a Son of Hacaliah, at one time cup-bearer to the king of Persia, and a head man of the Jews who returned from the Captivity. He came back to Jerusalem by permission of the king, for the express purpose of rebuilding the walls of Jerusalem and getting things into better shape for the Jews who had returned from the Babylonian captivity (Neh. 1:1). b In Ezra 2:2 a Nehemiah is mentioned who returned with Zerubbabel from the Captivity. c In Nehemiah 3:16 we read of Nehemiah, the son of Azbuk, who helped to repair Jerusalem's wall.
Meta. In Nehemiah 1 Nehemiah represents one who has been carried away from spiritual peace (Jerusalem) into the confusion of sense (Babylon) and is desirous of again restoring the Holy City. Nehemiah has his representative in all those who have once realized the peace and joy of the spiritual life but have been captured and led away by the power of sense thought, because of laxity in keeping the divine law.
Nehemiah 1:11 shows the earnest faith and simplicity of this spiritual-minded man. He talked to God as if He were present and would give attentive ear to every request. This confidence in the power of God is what stirs the ethers of Mind and sets into action elements in soul and body that speed the consummation of every request. Divine Mind works through man; but it does great things only through the person who has absolute faith. Nehemiah was but a cup-bearer slave to the king in Babylon; but his prayer lifted him into such courage and confidence in God and himself that he went to Jerusalem and inspired the poor, downtrodden remnant of Jews remaining there to rebuild the walls of that city.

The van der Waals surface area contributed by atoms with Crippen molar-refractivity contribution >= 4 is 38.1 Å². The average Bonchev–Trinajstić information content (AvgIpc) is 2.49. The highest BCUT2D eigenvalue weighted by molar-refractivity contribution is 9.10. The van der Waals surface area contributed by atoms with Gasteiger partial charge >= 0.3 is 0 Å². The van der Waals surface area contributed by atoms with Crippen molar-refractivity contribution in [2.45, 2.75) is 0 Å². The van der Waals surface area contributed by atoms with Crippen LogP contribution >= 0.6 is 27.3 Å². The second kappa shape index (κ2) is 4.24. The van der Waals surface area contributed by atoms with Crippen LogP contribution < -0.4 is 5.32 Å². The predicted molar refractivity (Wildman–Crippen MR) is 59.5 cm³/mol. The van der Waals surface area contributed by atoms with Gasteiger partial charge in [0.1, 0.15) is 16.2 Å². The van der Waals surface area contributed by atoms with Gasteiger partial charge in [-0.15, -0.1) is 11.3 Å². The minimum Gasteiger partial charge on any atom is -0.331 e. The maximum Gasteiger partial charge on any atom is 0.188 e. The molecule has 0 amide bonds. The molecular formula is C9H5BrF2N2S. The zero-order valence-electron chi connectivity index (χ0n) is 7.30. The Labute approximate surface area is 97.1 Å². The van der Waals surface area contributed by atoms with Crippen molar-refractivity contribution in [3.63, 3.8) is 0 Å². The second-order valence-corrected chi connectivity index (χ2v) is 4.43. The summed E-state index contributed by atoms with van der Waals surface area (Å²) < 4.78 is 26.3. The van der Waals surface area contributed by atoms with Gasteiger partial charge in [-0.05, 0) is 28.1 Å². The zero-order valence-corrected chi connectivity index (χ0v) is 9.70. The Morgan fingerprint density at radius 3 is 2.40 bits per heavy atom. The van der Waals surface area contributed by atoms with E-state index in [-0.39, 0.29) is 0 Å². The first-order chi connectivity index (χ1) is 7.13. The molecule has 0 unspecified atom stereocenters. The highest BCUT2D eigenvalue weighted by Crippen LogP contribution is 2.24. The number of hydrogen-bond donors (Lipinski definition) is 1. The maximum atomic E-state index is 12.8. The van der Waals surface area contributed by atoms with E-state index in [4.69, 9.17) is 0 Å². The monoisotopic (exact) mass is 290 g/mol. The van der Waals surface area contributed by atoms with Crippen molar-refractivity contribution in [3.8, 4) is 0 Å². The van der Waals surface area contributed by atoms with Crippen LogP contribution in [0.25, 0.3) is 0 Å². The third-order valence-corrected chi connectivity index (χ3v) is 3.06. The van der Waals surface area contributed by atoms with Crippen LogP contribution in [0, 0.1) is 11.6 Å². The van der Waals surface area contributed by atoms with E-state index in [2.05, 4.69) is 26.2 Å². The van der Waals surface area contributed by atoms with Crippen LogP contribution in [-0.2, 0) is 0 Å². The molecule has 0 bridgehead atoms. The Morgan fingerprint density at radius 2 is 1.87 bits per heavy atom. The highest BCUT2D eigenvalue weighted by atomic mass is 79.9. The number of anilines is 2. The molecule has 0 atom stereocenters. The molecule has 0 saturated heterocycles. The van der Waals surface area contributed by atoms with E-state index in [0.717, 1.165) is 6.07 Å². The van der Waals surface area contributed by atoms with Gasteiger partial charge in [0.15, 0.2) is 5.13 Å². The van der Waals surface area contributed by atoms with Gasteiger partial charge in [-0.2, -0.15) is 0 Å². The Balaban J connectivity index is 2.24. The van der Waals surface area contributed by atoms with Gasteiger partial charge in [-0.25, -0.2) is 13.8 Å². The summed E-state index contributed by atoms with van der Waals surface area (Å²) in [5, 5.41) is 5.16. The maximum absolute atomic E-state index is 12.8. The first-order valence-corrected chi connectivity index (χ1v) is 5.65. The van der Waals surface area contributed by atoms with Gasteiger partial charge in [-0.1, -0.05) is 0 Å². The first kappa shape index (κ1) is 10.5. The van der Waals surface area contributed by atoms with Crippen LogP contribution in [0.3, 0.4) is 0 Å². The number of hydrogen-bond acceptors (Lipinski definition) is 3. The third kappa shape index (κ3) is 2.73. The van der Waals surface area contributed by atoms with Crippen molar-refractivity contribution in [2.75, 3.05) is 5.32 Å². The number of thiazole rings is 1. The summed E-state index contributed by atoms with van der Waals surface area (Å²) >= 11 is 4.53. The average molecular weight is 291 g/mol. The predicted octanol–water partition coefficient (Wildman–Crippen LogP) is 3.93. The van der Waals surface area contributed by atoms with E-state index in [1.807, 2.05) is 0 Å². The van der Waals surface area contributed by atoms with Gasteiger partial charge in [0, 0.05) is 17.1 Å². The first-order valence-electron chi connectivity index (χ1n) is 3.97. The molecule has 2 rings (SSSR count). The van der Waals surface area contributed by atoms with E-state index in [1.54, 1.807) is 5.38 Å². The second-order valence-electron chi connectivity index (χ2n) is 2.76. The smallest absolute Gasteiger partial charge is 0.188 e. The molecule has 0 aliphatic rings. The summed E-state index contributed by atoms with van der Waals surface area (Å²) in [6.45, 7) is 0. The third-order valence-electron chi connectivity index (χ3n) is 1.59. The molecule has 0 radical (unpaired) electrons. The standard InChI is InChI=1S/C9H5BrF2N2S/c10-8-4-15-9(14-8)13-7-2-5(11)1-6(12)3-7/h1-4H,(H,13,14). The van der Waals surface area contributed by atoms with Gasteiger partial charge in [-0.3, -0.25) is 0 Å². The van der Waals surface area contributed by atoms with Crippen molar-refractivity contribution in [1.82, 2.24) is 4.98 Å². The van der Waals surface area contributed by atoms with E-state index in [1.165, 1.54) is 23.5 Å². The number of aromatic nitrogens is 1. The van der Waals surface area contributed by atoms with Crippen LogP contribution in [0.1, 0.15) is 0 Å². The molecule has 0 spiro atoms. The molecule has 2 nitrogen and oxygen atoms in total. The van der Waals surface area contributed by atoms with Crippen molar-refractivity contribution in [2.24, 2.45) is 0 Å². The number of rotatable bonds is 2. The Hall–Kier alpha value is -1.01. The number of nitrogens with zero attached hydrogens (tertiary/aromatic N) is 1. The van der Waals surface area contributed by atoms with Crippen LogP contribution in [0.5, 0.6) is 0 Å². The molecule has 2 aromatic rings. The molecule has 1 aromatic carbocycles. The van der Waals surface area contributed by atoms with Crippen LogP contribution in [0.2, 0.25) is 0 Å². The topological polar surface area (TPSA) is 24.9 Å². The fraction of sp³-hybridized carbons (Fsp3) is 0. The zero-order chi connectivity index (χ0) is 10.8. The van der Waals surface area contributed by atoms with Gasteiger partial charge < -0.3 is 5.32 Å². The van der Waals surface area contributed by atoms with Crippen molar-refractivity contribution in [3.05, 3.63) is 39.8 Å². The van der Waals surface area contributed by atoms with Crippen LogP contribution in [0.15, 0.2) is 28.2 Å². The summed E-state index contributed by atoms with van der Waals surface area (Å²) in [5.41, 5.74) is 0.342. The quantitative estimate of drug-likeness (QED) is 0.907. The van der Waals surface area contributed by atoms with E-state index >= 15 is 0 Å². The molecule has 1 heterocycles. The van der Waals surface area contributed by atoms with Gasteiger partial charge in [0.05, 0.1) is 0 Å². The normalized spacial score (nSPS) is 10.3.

The prophet Nehemiah (Neh. 4:1-20) is the faithful, persistent one within us that believes in this divine possibility for man: the rebuilding of the walls of Jerusalem, which is a symbolical description of the reconstruction of the soul consciousness so that it will keep out negative and error thoughts and conditions--this of course results in a renewed and spiritualized body.
Nehemiah can also be said to be that in us which inspires us to higher and better things. He represents, too, the boldness and the courage that set about the rebuilding of a character weakened by sin. We shall prove our victory over all seemingly opposing thoughts and forces by holding to that inner confidence of Truth represented by the words of Nehemiah 4:14: "Be not ye afraid of them: remember the Lord, who is great and terrible, and fight for your brethren, your sons, and your daughters, your wives, and your houses."